A panel of mostly Yellowstone County elected officials is considering giving elected officials a 2.5 percent increase to their base wages for fiscal year 2015.
During the first of two meetings of the committee, Commissioner John Ostlund on Tuesday recommended, and the panel approved, considering a proposed 2.5 percent wage increase.
The percentage, Ostlund said, was “a fair salary increase” and that elected officials needed and deserved a pay raise.
The board also asked Scott Turner, county finance director, for more information on how the raise would affect the overall county budget.
Tied by state law
The group agreed to leave the county attorney’s salary, which is tied by state law to a district judge’s salary, as is.
In addition, County Attorney Scott Twito, panel chairman, said he would research statutory requirements of the justice of the peace’s salary.
The panel will meet again on June 24 for a final recommendation to forward to the county commission. The members include the three commissioners, the sheriff, treasurer, clerk and recorder and two citizen representatives.
The 2.5 percent would apply to the base salary and not to longevity or other pay, which makes the effective rate increase about 1.78 percent, Turner said.
Setting raises for elected officials affects the entire budget because sheriff’s deputies’ salaries are tied by law to the sheriff’s salary. Although the sheriff’s deputies have negotiated a contract with the county that includes a 4.1 percent increase in wages and longevity, their salaries are linked to the sheriff’s.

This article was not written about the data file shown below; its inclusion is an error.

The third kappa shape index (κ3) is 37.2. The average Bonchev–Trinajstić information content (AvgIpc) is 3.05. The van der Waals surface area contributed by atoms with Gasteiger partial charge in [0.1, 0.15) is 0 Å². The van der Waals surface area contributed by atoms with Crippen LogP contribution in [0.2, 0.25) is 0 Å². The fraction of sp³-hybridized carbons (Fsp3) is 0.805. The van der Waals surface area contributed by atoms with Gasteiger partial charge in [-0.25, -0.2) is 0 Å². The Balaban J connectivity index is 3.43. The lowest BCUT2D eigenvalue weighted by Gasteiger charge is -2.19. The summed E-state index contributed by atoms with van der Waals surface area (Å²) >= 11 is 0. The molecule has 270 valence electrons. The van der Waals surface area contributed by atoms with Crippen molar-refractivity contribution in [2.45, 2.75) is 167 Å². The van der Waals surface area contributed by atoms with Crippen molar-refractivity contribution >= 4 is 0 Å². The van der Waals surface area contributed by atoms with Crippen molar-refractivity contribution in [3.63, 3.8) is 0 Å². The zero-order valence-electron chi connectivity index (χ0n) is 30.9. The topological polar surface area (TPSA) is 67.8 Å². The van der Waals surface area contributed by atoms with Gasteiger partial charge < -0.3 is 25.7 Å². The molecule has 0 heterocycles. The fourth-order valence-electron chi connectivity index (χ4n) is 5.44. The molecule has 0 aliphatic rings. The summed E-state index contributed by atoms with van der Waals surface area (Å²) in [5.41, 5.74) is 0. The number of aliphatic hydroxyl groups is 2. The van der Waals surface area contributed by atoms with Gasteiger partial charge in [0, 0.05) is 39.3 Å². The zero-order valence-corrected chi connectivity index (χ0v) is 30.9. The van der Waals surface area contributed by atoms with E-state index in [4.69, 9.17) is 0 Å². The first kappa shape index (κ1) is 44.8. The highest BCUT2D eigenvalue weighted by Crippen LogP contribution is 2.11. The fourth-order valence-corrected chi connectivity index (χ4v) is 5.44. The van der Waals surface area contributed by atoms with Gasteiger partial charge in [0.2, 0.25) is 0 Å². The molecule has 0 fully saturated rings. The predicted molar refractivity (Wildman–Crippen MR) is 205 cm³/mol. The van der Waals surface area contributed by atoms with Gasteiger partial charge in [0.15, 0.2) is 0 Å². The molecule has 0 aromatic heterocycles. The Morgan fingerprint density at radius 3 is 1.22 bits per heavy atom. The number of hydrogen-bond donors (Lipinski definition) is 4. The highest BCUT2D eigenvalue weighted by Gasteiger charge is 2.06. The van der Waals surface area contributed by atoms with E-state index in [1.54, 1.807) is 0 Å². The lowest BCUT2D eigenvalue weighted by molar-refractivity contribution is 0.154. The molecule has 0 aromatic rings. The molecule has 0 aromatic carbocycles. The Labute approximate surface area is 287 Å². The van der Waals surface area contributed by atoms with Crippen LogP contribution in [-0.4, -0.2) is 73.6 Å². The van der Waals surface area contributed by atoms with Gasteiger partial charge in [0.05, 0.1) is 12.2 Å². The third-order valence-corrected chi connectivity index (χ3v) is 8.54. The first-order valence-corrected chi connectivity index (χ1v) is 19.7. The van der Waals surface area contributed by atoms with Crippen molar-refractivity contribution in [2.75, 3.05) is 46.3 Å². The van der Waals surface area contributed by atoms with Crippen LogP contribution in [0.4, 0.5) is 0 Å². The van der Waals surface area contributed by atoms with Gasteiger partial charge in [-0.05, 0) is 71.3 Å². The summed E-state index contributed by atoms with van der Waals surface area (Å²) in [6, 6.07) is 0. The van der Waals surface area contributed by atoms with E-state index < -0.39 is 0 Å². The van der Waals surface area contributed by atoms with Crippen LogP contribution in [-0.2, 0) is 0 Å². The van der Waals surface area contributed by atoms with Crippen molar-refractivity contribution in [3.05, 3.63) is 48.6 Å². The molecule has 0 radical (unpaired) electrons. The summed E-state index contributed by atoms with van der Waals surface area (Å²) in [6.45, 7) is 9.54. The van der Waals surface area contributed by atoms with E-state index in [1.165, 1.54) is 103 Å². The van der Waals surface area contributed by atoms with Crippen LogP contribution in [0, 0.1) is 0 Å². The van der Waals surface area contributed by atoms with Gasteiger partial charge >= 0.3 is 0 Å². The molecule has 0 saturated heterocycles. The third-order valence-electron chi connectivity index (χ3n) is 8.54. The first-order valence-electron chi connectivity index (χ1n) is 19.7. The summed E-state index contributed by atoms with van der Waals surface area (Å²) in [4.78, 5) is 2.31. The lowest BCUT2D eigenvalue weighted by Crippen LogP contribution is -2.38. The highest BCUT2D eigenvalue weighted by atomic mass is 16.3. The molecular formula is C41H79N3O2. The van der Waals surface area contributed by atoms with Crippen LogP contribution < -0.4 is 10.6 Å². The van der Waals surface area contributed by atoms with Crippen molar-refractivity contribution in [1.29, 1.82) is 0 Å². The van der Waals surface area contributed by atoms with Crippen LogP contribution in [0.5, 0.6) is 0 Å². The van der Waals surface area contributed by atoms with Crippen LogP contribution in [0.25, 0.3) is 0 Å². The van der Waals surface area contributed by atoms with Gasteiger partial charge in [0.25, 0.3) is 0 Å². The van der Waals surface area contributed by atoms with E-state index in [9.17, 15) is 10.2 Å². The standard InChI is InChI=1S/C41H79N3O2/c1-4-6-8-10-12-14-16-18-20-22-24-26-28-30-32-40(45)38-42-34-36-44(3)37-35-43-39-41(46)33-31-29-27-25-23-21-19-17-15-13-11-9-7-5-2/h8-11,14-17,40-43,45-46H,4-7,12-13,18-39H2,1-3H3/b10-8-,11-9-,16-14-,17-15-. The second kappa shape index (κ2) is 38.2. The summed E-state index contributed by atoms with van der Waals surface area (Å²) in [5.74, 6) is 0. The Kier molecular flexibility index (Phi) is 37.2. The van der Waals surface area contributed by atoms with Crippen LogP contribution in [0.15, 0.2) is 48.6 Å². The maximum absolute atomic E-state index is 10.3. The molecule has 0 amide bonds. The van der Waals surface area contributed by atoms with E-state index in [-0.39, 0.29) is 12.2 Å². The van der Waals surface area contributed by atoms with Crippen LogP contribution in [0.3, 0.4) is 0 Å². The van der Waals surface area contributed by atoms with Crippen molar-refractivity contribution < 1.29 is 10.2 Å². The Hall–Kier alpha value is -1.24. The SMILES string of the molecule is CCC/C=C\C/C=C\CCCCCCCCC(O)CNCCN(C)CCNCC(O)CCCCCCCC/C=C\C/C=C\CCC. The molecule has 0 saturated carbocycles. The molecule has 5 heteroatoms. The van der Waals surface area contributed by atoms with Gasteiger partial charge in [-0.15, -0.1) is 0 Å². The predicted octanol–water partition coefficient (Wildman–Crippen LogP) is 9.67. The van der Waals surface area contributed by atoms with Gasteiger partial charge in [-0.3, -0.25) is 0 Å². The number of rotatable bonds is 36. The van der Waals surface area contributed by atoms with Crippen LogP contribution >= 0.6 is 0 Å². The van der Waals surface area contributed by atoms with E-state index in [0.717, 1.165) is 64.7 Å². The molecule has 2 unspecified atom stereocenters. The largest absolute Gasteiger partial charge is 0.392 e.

Reno: ‘Stepping backward’
Commissioner Jim Reno said he was not sure whether a 1.78 percent effective increase was “reasonable.” The county is giving about a 3 percent wage increase to employees and the proposed effective rate for elected officials would be “stepping backward,” he said.
In another salary issue, Twito said state law says the justice of the peace may not be paid less than the clerk of district court. That could be an issue this year because the county filled a vacancy by appointing Justice of the Peace David Carter, who began the job in January.
The county has two justices of the peace. Carter, formerly a deputy county attorney, is running for election this year. Longtime Judge Pedro Hernandez also is running for re-election.
The position’s base salary is $63,165, which is the same as for clerk of district court. Hernandez, because of his years in office, receives the maximum $20,572 in longevity pay, bringing his total salary to $83,737.
Clerk of Court Kristie Boelter also receives an additional $4,114 in longevity pay, bringing her total salary to $67,280.
Twito said the question regarding pay for justice of the peace is whether the law applies to the salary or the total compensation. There was not a lot of legal background on the matter, he said.
Last year, the commissioner approved a 3 percent base wage increase for elected officials. And the county followed state guidance for the county attorney and approved a 5.25 percent raise, bringing his salary to $117,600. The raise covered 2014 and 2015. A county attorney’s salary cannot exceed or be less than 95 percent of a district judge’s salary. The county attorney does not get longevity.